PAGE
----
Corruption has existed since the earliest civilizations but documenting and writing its history has not been easy. In the case of Peru, tackling through detailed research the challenges to writing a history of corruption, one finds abundant evidence of structural corruption. This prevalent type of corruption is defined broadly as the persistent abuse of power for private gain. In successive phases, over a stretch of more than 250 years, systemic corruption seriously undermined Peru’s basic institutions and promising possibilities for development. To untangle this intricate knot Corrupt Circles follows the guiding threads left for posterity by courageous reformists and opponents of unchecked graft in a poor society. The book is intended to be read as a story of the perils of greed and abuse past and present.
In Peru, the interested mismanagement of the state and national resources inflicted endemic social harm over time. Evolving corrupt schemes and the networks of persons who implement them affected strategic sectors. Initially it was colonial mining and contraband trade that exhibited deep problems ascribed to rampant corruption. After independence similar hurdles afflicted republican guano income and public debt administrations often bribed by foreign contractors of public works and arms procurement. In the twentieth century corruption thrived under military dictatorial oppression, preyed on deals of oil exploitation, and most recently, drug interdiction. Corruption reached a zenith under the cover of gross undemocratic abuses during the infamous Fujimori-Montesinos regime.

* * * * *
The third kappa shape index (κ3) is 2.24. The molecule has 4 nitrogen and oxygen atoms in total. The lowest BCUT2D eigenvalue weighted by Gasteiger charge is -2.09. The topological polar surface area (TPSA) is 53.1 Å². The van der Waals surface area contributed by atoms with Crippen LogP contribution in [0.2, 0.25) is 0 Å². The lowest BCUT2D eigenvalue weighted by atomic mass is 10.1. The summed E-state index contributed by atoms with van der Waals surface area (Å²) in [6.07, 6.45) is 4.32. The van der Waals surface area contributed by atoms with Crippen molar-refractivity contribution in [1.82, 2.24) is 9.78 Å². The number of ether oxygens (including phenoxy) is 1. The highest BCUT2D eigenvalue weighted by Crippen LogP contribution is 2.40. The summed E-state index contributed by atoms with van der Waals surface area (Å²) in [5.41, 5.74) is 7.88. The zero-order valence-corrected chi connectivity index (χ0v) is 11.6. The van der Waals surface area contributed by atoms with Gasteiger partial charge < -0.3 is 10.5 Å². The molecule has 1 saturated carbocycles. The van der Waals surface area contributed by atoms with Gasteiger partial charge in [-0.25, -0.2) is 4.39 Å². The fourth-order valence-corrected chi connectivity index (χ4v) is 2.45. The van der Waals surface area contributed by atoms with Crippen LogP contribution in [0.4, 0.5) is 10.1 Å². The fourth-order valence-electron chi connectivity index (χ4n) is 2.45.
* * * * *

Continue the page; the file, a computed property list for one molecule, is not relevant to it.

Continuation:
The exposure of this hidden history leads to a reinterpretation of Peru’s evolution and a reevaluation of the importance of transparency and individual and collective efforts at critical reform. In our own times of global frauds and political corruption these insights apply beyond a single, albeit paradigmatic, Latin American country.